Correct The Blogger Challenge: “EastSide Charter’s Proficiency Gains Have Nothing To Do With Attrition”

East Side Charter School, Uncategorized

In the first “Correct The Blogger Challenge” email I received, an anonymous individual under the pseudonym “Education Opinions” wrote to me about my article on EastSide Charter School from last week.  They wrote:

This is in response to your  3/10 post “The Recipe Behind the ‘Pixie Dust’ at Eastside Charter: Very High Attrition Rates, Part 1.” I want to start by saying that I don’t work at Eastside, I’m not on their board, I don’t have any kids at the school, I don’t work for the DOE, and I am not related to anyone who meets any of those qualifications either. I am just a community member concerned about the way data (for both traditional and charter schools) is sometimes utilized to make points that might not be completely accurate.

In your post, you state,
Governor Jack Markell gave the keynote speech, and left immediately afterwards for another engagement.  He spoke about Eastside Charter School’s great job with closing proficiency gaps, and stated “they have gone from only having 15% of their 5th graders scoring proficient in reading to 66% in just three years.”  If only this were true…”. You then go on to post the number of students in each K-6 grade from the year 2009 until the current year, citing high attrition as a reason why this proficiency statistic can’t be true.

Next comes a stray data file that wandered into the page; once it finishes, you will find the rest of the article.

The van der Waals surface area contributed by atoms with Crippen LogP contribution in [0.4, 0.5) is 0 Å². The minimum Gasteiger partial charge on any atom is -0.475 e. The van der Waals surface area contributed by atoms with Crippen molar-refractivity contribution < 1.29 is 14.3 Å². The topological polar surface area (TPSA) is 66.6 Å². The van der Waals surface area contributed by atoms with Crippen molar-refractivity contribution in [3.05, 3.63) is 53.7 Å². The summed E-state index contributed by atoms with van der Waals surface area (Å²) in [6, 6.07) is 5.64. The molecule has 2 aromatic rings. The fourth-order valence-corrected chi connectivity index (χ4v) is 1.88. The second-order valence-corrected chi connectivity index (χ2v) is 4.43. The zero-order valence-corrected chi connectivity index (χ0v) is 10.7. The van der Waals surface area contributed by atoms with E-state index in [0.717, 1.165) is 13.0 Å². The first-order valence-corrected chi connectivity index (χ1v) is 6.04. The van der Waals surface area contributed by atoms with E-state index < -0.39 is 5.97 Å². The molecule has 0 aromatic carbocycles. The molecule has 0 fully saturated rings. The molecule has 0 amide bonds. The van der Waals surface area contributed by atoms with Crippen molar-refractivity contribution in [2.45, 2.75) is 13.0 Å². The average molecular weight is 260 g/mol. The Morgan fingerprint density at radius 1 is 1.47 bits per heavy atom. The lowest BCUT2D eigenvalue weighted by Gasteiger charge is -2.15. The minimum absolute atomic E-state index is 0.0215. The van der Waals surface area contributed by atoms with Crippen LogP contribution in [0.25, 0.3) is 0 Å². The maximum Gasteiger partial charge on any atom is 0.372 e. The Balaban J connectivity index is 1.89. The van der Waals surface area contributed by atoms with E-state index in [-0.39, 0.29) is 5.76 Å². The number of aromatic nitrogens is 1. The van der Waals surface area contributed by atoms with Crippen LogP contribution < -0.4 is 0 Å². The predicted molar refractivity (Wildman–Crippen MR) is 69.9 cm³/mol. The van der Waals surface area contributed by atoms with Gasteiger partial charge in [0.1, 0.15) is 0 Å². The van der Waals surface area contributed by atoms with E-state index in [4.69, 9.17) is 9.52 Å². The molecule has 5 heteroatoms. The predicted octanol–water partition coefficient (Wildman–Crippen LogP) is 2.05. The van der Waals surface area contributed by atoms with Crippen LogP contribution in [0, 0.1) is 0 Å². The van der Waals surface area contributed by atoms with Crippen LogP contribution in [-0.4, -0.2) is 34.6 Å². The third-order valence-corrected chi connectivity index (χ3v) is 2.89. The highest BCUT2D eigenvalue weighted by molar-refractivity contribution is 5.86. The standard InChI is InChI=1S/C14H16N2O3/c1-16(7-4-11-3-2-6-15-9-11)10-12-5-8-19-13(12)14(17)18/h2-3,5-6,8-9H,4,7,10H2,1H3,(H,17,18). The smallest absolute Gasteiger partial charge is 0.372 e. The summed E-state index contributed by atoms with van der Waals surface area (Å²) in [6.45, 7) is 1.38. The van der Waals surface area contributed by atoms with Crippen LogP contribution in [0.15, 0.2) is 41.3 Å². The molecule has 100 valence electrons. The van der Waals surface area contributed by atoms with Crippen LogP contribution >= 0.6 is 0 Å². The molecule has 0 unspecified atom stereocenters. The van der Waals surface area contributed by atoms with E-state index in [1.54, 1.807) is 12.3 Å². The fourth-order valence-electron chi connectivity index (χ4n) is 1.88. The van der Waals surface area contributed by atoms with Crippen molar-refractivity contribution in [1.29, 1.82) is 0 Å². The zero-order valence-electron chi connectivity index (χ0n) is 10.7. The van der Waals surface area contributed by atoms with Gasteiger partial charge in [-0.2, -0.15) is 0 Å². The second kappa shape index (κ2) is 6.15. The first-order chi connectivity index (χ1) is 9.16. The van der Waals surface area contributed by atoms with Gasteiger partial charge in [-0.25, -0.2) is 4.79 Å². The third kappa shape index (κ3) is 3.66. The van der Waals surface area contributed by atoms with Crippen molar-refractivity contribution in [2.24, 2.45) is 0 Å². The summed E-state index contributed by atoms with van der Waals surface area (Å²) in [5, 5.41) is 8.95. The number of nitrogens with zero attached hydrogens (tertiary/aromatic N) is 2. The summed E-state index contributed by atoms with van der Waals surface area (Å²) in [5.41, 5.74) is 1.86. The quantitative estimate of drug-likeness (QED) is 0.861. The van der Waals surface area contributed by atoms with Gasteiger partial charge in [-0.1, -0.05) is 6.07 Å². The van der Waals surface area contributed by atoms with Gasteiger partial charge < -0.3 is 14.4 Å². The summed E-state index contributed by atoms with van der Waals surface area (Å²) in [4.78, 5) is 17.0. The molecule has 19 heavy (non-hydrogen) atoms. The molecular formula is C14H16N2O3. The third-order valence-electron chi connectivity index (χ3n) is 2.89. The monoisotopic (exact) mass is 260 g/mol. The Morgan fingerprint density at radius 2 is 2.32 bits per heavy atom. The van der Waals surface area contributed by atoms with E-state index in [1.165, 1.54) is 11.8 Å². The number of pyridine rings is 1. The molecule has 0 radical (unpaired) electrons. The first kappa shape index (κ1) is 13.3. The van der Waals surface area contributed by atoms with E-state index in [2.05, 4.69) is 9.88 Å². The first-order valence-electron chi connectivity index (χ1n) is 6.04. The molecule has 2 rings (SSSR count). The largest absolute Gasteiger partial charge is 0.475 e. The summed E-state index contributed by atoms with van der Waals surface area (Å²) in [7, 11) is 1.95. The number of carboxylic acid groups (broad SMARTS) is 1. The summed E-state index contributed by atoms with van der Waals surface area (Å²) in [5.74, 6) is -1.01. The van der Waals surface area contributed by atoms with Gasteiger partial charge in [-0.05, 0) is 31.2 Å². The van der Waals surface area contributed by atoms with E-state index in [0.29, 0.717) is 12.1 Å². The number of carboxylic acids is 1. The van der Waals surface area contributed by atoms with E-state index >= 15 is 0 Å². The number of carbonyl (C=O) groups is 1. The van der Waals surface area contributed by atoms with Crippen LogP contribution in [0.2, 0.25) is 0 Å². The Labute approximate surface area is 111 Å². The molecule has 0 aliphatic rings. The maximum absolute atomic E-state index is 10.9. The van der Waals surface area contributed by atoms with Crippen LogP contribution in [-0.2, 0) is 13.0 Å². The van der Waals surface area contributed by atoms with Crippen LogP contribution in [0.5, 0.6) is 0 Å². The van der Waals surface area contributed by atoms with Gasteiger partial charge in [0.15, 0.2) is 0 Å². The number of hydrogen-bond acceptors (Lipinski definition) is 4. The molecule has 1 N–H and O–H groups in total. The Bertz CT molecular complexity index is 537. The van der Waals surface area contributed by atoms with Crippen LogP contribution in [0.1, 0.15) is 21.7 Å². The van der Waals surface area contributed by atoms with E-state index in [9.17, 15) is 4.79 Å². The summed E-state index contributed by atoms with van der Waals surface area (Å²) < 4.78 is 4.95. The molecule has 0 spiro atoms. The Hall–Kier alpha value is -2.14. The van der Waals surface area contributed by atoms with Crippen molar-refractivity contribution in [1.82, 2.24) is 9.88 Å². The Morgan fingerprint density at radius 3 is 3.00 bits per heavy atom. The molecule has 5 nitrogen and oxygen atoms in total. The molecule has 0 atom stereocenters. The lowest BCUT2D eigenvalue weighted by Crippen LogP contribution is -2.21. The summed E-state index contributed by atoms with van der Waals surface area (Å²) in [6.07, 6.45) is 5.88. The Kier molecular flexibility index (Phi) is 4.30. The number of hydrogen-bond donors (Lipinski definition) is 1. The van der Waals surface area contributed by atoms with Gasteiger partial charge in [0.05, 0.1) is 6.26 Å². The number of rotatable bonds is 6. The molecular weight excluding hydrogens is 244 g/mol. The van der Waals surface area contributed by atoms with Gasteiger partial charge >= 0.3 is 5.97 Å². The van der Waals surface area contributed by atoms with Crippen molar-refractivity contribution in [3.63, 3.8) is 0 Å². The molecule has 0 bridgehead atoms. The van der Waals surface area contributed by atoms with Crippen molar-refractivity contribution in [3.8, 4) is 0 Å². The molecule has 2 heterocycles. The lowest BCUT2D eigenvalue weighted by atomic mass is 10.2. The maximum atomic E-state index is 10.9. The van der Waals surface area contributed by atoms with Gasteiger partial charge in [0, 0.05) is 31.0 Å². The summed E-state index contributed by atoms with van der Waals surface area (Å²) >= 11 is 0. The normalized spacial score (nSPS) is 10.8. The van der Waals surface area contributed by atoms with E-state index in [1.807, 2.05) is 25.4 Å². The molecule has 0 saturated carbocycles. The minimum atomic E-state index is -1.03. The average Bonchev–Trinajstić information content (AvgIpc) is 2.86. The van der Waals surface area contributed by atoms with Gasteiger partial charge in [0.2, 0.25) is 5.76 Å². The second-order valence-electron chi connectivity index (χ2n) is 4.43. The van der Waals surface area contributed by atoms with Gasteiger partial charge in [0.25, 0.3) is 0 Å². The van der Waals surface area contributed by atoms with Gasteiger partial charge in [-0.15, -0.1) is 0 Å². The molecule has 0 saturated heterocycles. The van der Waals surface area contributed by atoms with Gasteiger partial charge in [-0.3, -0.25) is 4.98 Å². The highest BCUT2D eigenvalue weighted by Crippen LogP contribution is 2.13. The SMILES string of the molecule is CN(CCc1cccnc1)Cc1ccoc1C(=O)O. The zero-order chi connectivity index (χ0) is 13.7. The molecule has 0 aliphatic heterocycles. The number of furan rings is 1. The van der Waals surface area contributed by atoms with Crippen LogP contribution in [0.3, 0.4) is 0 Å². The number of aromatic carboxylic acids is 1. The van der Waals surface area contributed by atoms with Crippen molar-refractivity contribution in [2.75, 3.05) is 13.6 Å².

Before I address the attrition rates themselves, I want to focus on the 5th grade proficiency rating that Governor Markell cites, about which you comment “if only this were true.” If you have additional reason to believe that 5th graders did not go from 15% proficient to 66% proficient in three years then by all means I encourage you to post it. However, if high attrition is the only reason you are citing, I don’t think that is a fair use of data. I’m not sure which 3 year span the governor was referring to, but let’s look at a few sets of 3 year periods (according to the numbers you posted, which I haven’t actually verified but I’m just going to assume they are factual):

2009: Number of 5th graders = 36 (15% proficiency would mean 5.4 students scored proficient)
2012: Number of 5th graders = 49 (66% proficiency rating would mean 32.34 students scored proficient)

2010: Number of 5th graders = 34 (15% proficiency would mean 5.1 students scored proficient)
2013: Number of 5th graders = 29 (66% proficiency rating would mean 19.14 students scored proficient)

2011: Number of 5th graders = 35 (15% proficiency would mean 5.4 students scored proficient)
2014: Number of 5th graders = 53 (66% proficiency rating would mean 34.98 students scored proficient)